A diagnosis of CTNNB1 syndrome is based on characteristic clinical features, a detailed patient and family history, a thorough clinical evaluation and a variety of specialized tests. No formal clinical diagnostic criteria have been established for CTNNB1 syndrome. A diagnosis can only be made through molecular genetic testing.
Clinical Testing and Workup
Molecular genetic testing can detect variants in the CTNNB1 gene but is available only as a diagnostic service at specialized laboratories. Doctors will take a blood or saliva sample of individuals suspected of having CTNNB1 syndrome for a molecular genetic test called whole exome sequencing (WES). WES examines the parts of genes that provide instructions to create proteins called exons and evaluates all of the exons (exome) at the same time. WES can detect variants in the CTNNB1 gene or in other genes that may have overlapping clinical features. More recently, the CTNNB1 gene has been added to a molecular genetic test known as the intellectual disability next generation sequencing panel. This test only examines genes throughout the genome that have known associations with intellectual disabilities. This more targeted approach means the test can be less expensive.
Affected individuals may undergo additional tests to assess the extent of clinical features. Developmental examinations can help assess any developmental delays including motor function and speech or language delays. Neuropsychological assessments can help evaluate brain function and its impact on cognition and behaviors, particularly in individuals older than 12 months. An advanced imaging test called magnetic resonance imaging (MRI) may be recommended. An MRI uses a magnetic field and radio waves to produce cross-sectional images of organs and body tissues. An MRI of the brain and spine can help detect abnormalities. Swallow tests are frequently needed to assess any feeding issues and eye exams can evaluate eye and vision function.
The treatment of CTNNB syndrome is directed toward the specific clinical features that are present. There are no standardized treatment protocols or guidelines, but the coordinated efforts of a team of specialists can help tailor treatments to the affected individual. Body systems that are or may be affected should be routinely evaluated. Regular monitoring by healthcare professionals can track symptoms as they change or develop over time and treatments can be appropriately adjusted to best support current needs.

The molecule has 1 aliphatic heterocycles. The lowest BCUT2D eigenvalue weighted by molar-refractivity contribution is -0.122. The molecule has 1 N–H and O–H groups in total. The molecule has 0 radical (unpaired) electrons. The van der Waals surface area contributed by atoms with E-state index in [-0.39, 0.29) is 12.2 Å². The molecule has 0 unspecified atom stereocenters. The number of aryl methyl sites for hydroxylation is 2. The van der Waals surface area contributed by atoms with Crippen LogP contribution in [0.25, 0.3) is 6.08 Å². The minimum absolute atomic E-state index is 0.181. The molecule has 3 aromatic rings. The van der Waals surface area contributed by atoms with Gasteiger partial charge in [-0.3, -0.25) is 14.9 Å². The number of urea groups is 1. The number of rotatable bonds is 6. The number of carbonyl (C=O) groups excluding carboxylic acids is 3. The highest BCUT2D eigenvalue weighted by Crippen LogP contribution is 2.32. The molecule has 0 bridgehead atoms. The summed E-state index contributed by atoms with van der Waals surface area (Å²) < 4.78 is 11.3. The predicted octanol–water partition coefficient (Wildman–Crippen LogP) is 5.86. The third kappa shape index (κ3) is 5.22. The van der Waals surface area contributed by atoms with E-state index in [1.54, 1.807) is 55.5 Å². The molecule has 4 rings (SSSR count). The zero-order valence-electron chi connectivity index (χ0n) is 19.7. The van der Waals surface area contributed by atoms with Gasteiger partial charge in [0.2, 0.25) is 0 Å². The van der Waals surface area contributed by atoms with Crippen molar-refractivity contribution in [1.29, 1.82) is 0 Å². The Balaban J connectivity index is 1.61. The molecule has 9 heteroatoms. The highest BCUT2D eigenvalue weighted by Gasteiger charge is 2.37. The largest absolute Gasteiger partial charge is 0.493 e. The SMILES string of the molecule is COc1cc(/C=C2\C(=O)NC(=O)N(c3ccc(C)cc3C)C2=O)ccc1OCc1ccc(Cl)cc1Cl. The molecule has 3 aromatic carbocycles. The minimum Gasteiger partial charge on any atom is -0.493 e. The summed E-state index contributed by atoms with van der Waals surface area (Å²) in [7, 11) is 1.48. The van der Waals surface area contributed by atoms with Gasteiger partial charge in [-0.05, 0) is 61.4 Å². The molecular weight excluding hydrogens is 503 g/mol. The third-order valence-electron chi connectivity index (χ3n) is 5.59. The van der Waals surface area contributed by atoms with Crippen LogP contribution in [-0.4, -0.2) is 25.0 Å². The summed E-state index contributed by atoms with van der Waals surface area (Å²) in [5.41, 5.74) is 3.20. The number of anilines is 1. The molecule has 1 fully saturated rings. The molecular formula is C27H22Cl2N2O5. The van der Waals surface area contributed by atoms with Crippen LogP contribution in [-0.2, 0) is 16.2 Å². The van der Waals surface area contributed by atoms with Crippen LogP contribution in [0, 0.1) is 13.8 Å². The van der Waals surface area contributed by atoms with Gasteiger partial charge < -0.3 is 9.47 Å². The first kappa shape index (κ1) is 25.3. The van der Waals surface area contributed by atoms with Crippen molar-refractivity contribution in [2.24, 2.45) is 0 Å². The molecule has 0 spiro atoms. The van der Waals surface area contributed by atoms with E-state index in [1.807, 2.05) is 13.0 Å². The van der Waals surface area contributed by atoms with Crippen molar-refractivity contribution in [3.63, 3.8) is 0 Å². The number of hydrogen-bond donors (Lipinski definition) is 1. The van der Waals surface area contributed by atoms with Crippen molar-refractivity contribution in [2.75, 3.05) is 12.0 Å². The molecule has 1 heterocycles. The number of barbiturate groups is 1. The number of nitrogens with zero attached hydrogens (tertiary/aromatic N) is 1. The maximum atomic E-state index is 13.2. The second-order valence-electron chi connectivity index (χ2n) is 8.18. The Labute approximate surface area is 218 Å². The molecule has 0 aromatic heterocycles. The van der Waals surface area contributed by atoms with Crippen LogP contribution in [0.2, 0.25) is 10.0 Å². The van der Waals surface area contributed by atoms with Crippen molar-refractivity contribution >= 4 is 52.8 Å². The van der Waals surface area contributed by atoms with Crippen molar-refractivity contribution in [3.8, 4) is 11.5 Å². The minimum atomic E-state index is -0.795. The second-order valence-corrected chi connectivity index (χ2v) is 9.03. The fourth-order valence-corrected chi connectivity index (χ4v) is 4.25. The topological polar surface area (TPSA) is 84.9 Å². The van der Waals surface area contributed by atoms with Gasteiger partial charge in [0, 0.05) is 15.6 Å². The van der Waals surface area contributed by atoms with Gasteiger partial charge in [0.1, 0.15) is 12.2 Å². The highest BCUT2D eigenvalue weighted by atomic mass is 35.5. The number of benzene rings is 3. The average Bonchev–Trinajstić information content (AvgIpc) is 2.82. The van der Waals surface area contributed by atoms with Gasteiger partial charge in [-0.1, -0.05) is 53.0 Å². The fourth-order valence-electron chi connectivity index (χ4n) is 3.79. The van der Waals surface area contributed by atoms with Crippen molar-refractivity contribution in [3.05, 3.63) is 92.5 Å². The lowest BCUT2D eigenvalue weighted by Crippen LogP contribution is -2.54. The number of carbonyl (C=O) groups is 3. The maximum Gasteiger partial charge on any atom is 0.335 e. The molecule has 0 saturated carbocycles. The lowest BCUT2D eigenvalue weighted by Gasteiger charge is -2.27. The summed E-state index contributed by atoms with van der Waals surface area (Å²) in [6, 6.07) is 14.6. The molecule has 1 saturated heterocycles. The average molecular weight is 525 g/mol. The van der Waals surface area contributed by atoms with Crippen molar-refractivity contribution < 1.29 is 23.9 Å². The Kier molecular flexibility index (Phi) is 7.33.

Healthcare professionals that may be part of the care team can include pediatricians and physicians who specialize in diagnosing and treating developmental neurological disorders (neurologists), disorders of the eyes (ophthalmologists), digestive system (gastroenterologists), musculoskeletal system (orthopedist) and heart (cardiologists). Additionally, rehabilitation therapists (physical, occupational and speech therapists), psychiatrists and other healthcare professionals may be needed to plan treatments and administer therapies.
Feeding and swallowing issues should be evaluated regularly at clinic visits and appropriately addressed by rehabilitation therapists. Feeding therapy may help resolve motor function and coordination difficulties or provide helpful feeding techniques like chilling or thickening food. In some patients, a nasogastric tube (NG-tube) or gastrostomy tube (G-tube) to deliver food directly to the stomach may be appropriate. Close monitoring for constipation and diarrhea may be needed.
A developmental assessment should be performed, and appropriate rehabilitation therapies may be instituted. Mobility and motor functions can be addressed by physical and occupational therapy. In some children, orthopedic devices for proper positioning or durable medical devices for mobility assistance may be required. Increased muscle tone abnormalities may benefit from muscle relaxant therapies. Behavioral concerns may be addressed through applied behavior analysis (ABA) or by a developmental pediatrician. Eye abnormalities and vision changes should be evaluated regularly. Individuals with abnormal growth and development of blood vessels in the retina (exudative vitreoretinopathy) may require laser therapy, while eye misalignment or blurred vision should be addressed to prevent further vision complications.